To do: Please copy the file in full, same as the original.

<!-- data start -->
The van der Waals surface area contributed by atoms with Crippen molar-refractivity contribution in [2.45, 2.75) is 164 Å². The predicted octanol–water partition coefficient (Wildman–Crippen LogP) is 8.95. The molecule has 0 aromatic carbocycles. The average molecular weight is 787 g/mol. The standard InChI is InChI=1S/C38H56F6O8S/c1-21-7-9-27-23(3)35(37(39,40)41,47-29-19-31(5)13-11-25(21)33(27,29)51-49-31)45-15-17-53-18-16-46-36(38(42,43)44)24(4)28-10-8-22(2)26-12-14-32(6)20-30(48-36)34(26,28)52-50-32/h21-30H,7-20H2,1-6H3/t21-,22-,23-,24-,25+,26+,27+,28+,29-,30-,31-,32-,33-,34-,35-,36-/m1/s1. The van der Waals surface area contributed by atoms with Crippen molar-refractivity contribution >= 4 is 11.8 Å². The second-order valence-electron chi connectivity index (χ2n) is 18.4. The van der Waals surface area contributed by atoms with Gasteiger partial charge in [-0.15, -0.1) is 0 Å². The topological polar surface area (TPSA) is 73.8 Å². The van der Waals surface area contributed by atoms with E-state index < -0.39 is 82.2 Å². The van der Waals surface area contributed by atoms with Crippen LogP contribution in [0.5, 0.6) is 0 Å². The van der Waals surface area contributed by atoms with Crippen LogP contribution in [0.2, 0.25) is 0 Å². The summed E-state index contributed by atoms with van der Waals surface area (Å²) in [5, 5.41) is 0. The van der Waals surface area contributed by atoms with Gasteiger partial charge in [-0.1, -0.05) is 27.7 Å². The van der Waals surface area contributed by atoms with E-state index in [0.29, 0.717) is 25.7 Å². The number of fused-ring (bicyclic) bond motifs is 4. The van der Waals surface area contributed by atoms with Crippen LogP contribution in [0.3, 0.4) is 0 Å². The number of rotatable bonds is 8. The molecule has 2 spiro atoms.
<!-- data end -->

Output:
The van der Waals surface area contributed by atoms with Crippen molar-refractivity contribution in [2.45, 2.75) is 164 Å². The predicted octanol–water partition coefficient (Wildman–Crippen LogP) is 8.95. The molecule has 0 aromatic carbocycles. The average molecular weight is 787 g/mol. The standard InChI is InChI=1S/C38H56F6O8S/c1-21-7-9-27-23(3)35(37(39,40)41,47-29-19-31(5)13-11-25(21)33(27,29)51-49-31)45-15-17-53-18-16-46-36(38(42,43)44)24(4)28-10-8-22(2)26-12-14-32(6)20-30(48-36)34(26,28)52-50-32/h21-30H,7-20H2,1-6H3/t21-,22-,23-,24-,25+,26+,27+,28+,29-,30-,31-,32-,33-,34-,35-,36-/m1/s1. The van der Waals surface area contributed by atoms with Crippen molar-refractivity contribution >= 4 is 11.8 Å². The second-order valence-electron chi connectivity index (χ2n) is 18.4. The van der Waals surface area contributed by atoms with Gasteiger partial charge in [-0.15, -0.1) is 0 Å². The topological polar surface area (TPSA) is 73.8 Å². The van der Waals surface area contributed by atoms with E-state index < -0.39 is 82.2 Å². The van der Waals surface area contributed by atoms with Crippen LogP contribution in [0.5, 0.6) is 0 Å². The van der Waals surface area contributed by atoms with Crippen LogP contribution in [0.2, 0.25) is 0 Å². The summed E-state index contributed by atoms with van der Waals surface area (Å²) in [5, 5.41) is 0. The van der Waals surface area contributed by atoms with Gasteiger partial charge in [-0.1, -0.05) is 27.7 Å². The van der Waals surface area contributed by atoms with E-state index in [0.29, 0.717) is 25.7 Å². The number of fused-ring (bicyclic) bond motifs is 4. The van der Waals surface area contributed by atoms with Crippen LogP contribution in [0.3, 0.4) is 0 Å². The number of rotatable bonds is 8. The molecule has 2 spiro atoms.